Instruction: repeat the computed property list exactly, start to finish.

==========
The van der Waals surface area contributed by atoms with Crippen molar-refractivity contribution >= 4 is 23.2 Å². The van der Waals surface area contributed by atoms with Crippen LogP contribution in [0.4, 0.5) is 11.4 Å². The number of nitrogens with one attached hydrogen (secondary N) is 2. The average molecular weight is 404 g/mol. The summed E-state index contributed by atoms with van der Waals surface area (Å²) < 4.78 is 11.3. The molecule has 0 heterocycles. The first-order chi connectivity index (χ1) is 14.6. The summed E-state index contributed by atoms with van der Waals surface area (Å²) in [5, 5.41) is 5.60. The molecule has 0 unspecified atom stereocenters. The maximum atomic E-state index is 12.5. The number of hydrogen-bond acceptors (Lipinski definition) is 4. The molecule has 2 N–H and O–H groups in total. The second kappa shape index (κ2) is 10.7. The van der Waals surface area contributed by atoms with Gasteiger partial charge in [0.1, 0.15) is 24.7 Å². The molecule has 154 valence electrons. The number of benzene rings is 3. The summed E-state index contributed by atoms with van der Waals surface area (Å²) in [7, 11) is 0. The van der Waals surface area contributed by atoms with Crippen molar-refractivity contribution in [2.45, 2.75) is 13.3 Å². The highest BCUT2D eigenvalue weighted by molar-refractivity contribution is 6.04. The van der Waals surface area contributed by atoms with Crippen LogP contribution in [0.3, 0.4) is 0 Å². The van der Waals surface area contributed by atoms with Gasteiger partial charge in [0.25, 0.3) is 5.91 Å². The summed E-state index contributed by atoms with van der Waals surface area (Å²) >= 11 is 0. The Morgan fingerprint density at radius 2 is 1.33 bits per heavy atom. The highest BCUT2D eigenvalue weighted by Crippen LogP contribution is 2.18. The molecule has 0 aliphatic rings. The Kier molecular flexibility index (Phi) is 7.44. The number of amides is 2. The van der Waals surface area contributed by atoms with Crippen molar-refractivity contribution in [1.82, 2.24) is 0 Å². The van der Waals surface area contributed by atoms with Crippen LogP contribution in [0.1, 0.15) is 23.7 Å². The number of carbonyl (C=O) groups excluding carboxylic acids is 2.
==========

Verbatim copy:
The van der Waals surface area contributed by atoms with Crippen molar-refractivity contribution >= 4 is 23.2 Å². The van der Waals surface area contributed by atoms with Crippen LogP contribution in [0.4, 0.5) is 11.4 Å². The number of nitrogens with one attached hydrogen (secondary N) is 2. The average molecular weight is 404 g/mol. The summed E-state index contributed by atoms with van der Waals surface area (Å²) < 4.78 is 11.3. The molecule has 0 heterocycles. The first-order chi connectivity index (χ1) is 14.6. The summed E-state index contributed by atoms with van der Waals surface area (Å²) in [5, 5.41) is 5.60. The molecule has 0 unspecified atom stereocenters. The maximum atomic E-state index is 12.5. The number of hydrogen-bond acceptors (Lipinski definition) is 4. The molecule has 2 N–H and O–H groups in total. The second kappa shape index (κ2) is 10.7. The van der Waals surface area contributed by atoms with Gasteiger partial charge in [0.1, 0.15) is 24.7 Å². The molecule has 154 valence electrons. The number of benzene rings is 3. The summed E-state index contributed by atoms with van der Waals surface area (Å²) in [7, 11) is 0. The van der Waals surface area contributed by atoms with Crippen molar-refractivity contribution in [2.45, 2.75) is 13.3 Å². The highest BCUT2D eigenvalue weighted by molar-refractivity contribution is 6.04. The van der Waals surface area contributed by atoms with Crippen LogP contribution in [0.3, 0.4) is 0 Å². The van der Waals surface area contributed by atoms with Gasteiger partial charge in [0.25, 0.3) is 5.91 Å². The summed E-state index contributed by atoms with van der Waals surface area (Å²) >= 11 is 0. The Morgan fingerprint density at radius 2 is 1.33 bits per heavy atom. The highest BCUT2D eigenvalue weighted by Crippen LogP contribution is 2.18. The molecule has 0 aliphatic rings. The Kier molecular flexibility index (Phi) is 7.44. The number of amides is 2. The van der Waals surface area contributed by atoms with Crippen molar-refractivity contribution in [1.82, 2.24) is 0 Å². The van der Waals surface area contributed by atoms with Crippen LogP contribution in [0.1, 0.15) is 23.7 Å². The number of carbonyl (C=O) groups excluding carboxylic acids is 2.